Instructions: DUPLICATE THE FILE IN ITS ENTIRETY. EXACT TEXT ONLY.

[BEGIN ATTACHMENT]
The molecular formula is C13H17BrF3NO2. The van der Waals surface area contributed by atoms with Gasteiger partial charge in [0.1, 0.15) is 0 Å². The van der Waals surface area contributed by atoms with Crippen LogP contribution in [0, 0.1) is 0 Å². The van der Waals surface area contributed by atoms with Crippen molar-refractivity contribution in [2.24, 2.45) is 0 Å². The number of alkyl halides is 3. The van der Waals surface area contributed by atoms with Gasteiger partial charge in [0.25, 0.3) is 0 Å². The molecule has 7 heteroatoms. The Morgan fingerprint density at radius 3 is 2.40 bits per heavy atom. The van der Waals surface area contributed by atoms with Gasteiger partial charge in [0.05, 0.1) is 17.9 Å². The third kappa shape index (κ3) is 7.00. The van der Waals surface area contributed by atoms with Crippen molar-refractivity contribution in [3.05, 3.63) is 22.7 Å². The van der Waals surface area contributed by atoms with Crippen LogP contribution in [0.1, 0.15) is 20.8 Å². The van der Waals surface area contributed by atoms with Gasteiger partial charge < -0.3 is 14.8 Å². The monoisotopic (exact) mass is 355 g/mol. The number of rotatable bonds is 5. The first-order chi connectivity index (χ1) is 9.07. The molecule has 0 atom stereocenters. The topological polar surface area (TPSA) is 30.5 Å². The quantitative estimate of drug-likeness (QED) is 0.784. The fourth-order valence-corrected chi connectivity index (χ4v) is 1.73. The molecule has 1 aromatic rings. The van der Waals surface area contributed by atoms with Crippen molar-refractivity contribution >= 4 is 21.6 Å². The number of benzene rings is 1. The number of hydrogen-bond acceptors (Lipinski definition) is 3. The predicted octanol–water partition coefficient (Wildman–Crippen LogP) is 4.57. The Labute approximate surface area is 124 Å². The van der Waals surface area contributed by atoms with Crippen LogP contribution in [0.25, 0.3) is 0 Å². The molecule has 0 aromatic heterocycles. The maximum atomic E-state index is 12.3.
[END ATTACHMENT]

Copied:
The molecular formula is C13H17BrF3NO2. The van der Waals surface area contributed by atoms with Gasteiger partial charge in [0.1, 0.15) is 0 Å². The van der Waals surface area contributed by atoms with Crippen LogP contribution in [0, 0.1) is 0 Å². The van der Waals surface area contributed by atoms with Crippen molar-refractivity contribution in [2.24, 2.45) is 0 Å². The number of alkyl halides is 3. The van der Waals surface area contributed by atoms with Gasteiger partial charge in [0.25, 0.3) is 0 Å². The molecule has 7 heteroatoms. The Morgan fingerprint density at radius 3 is 2.40 bits per heavy atom. The van der Waals surface area contributed by atoms with Gasteiger partial charge in [0.05, 0.1) is 17.9 Å². The third kappa shape index (κ3) is 7.00. The van der Waals surface area contributed by atoms with Crippen molar-refractivity contribution in [3.05, 3.63) is 22.7 Å². The van der Waals surface area contributed by atoms with Crippen LogP contribution in [0.1, 0.15) is 20.8 Å². The van der Waals surface area contributed by atoms with Gasteiger partial charge < -0.3 is 14.8 Å². The monoisotopic (exact) mass is 355 g/mol. The number of rotatable bonds is 5. The first-order chi connectivity index (χ1) is 9.07. The molecule has 0 atom stereocenters. The topological polar surface area (TPSA) is 30.5 Å². The quantitative estimate of drug-likeness (QED) is 0.784. The fourth-order valence-corrected chi connectivity index (χ4v) is 1.73. The molecule has 1 aromatic rings. The van der Waals surface area contributed by atoms with Crippen molar-refractivity contribution >= 4 is 21.6 Å². The number of benzene rings is 1. The number of hydrogen-bond acceptors (Lipinski definition) is 3. The predicted octanol–water partition coefficient (Wildman–Crippen LogP) is 4.57. The Labute approximate surface area is 124 Å². The van der Waals surface area contributed by atoms with Crippen LogP contribution in [0.25, 0.3) is 0 Å². The molecule has 0 aromatic heterocycles. The maximum atomic E-state index is 12.3.